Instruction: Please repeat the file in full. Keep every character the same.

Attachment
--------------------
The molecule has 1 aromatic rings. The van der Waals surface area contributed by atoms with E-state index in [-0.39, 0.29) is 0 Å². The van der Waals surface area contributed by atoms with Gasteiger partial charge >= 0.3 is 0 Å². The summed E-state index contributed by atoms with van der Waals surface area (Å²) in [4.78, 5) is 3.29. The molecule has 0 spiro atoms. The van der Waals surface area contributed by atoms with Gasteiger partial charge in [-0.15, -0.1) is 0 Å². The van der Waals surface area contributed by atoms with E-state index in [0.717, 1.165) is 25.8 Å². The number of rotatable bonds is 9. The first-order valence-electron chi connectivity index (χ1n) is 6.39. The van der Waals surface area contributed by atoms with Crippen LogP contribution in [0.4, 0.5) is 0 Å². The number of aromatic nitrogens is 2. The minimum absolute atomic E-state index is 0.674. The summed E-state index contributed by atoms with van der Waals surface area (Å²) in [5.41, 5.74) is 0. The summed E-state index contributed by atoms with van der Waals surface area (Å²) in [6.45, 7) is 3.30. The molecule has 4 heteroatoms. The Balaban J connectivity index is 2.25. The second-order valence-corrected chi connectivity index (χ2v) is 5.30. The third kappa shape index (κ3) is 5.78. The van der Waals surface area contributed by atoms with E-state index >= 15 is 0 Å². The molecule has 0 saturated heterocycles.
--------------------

The molecule has 1 aromatic rings. The van der Waals surface area contributed by atoms with E-state index in [-0.39, 0.29) is 0 Å². The van der Waals surface area contributed by atoms with Gasteiger partial charge >= 0.3 is 0 Å². The summed E-state index contributed by atoms with van der Waals surface area (Å²) in [4.78, 5) is 3.29. The molecule has 0 spiro atoms. The van der Waals surface area contributed by atoms with Gasteiger partial charge in [-0.15, -0.1) is 0 Å². The van der Waals surface area contributed by atoms with E-state index in [0.717, 1.165) is 25.8 Å². The number of rotatable bonds is 9. The first-order valence-electron chi connectivity index (χ1n) is 6.39. The van der Waals surface area contributed by atoms with Crippen LogP contribution in [0.4, 0.5) is 0 Å². The number of aromatic nitrogens is 2. The minimum absolute atomic E-state index is 0.674. The summed E-state index contributed by atoms with van der Waals surface area (Å²) in [5.41, 5.74) is 0. The summed E-state index contributed by atoms with van der Waals surface area (Å²) in [6.45, 7) is 3.30. The molecule has 4 heteroatoms. The Balaban J connectivity index is 2.25. The second-order valence-corrected chi connectivity index (χ2v) is 5.30. The third kappa shape index (κ3) is 5.78. The van der Waals surface area contributed by atoms with E-state index >= 15 is 0 Å². The molecule has 0 saturated heterocycles.